The current sequence of events surrounding the Trump administration’s harsh and immoral immigration policies has taken a turn, as now governors are taking a stance on the subject and acting upon it. Several governors have stated that they will not send National Guard units to the U.S. border if the separation of migrant children from their parents continues. This follows a declaration by President Trump during April where he requested for said units to help Customs and Border Protection. Up to 4000 troops were set to help in administrative and surveillance-related work in the border with Mexico.
However, after recent events, New York Governor Andrew Cuomo stated that he will not support said department, which engages in “inhumane treatment of immigrant families”. He commented that this decision was taken due to a growing amount of disturbing reports regarding wrongful treatment to immigrants.
Other two states that refused to send their units to the border were California and Colorado. The latter’s governor John Hickenlooper has signed an executive order that detains his state from contributing to the separation of immigrant families. The statement read: “The U.S. Department of Homeland Security’s policy and practice of separating children from their parents when arriving at the southern border is offensive to our core values as Coloradans and as a country.”
Massachusetts Governor Charlie Baker also responded to the measures in a similar manner, as he stated that his state could not support said treatment of other human beings. His communications director released a statement where he said: “Governor Baker directed the National Guard not to send any assets or personnel to the Southwest border today because the federal government’s current actions are resulting in the inhumane treatment of children.”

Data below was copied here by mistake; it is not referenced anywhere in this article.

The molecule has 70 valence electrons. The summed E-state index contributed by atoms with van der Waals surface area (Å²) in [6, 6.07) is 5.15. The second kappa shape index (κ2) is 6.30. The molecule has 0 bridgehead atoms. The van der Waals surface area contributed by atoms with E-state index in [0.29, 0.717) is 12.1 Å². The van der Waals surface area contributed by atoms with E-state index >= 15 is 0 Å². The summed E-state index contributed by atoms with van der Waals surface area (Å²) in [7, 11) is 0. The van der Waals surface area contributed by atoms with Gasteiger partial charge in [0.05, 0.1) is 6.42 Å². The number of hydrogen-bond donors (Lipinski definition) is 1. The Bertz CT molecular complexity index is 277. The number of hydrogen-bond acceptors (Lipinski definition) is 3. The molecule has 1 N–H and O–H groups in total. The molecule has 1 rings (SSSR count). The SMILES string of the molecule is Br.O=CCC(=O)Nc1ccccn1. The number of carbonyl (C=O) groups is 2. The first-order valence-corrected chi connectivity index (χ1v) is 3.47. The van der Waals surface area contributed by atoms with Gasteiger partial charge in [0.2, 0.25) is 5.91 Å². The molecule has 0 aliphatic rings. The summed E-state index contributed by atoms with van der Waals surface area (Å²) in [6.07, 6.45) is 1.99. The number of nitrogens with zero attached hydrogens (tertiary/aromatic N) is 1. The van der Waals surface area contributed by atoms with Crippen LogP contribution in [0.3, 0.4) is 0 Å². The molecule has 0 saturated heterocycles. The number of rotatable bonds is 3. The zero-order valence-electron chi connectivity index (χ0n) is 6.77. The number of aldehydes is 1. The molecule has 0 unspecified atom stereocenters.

Several officials from the Trump administration, such as Homeland Security Secretary Kristjen Nielsen and Attorney General Jeff Sessions, have argued that these procedures are merely done to follow the law, and that it is the fault of illegal immigrant parents to endanger their children by subjecting them to a situation like entering a country as criminals. They have also worked in framing the measures as something created by Congress, which contradicts previous statements from Sessions, in an attempt to argue that President Trump can’t do much about the problem. Press secretary Sara Sanders responded to Baker’s comments with these arguments, stating during a press briefing:
I have not seen the comments specifically but I would tell him that he should call every member of Congress particularly those in his own state and ask them to fix the law. There’s only one body here that gets to create legislation and that’s Congress, it’s our job to enforce it. We want Congress to fix this and that is what the president has called on them to do that”
This approach has caused for controversy, with many politicians from both parties deeming the mentality as “un-American” and immoral. The comments especially increased as many images and footage of children being held in cages at the border. The administration reportedly reacted to the backlash by attempting to change their interactions with the public and showing concern towards the problem, which has not been put into effect as many officials have continued the previous statements and arguments when interviewed.
Donald Trump has not supported his officials in the project of easing the tensions with the public regarding the topic. He had previously stated that he “hated” the separation policy and blamed Democrats for its existence, saying that they both created it and are the only ones who can change it. Several days later, after seeing that his staff was not able to handle the subject positively with the press, he decided to hold a briefing himself in the White House. During the meeting, it was particularly concerning that he showed no intention of addressing the project of separation directly and was using the opportunity to promote his tough immigration policies and border wall project.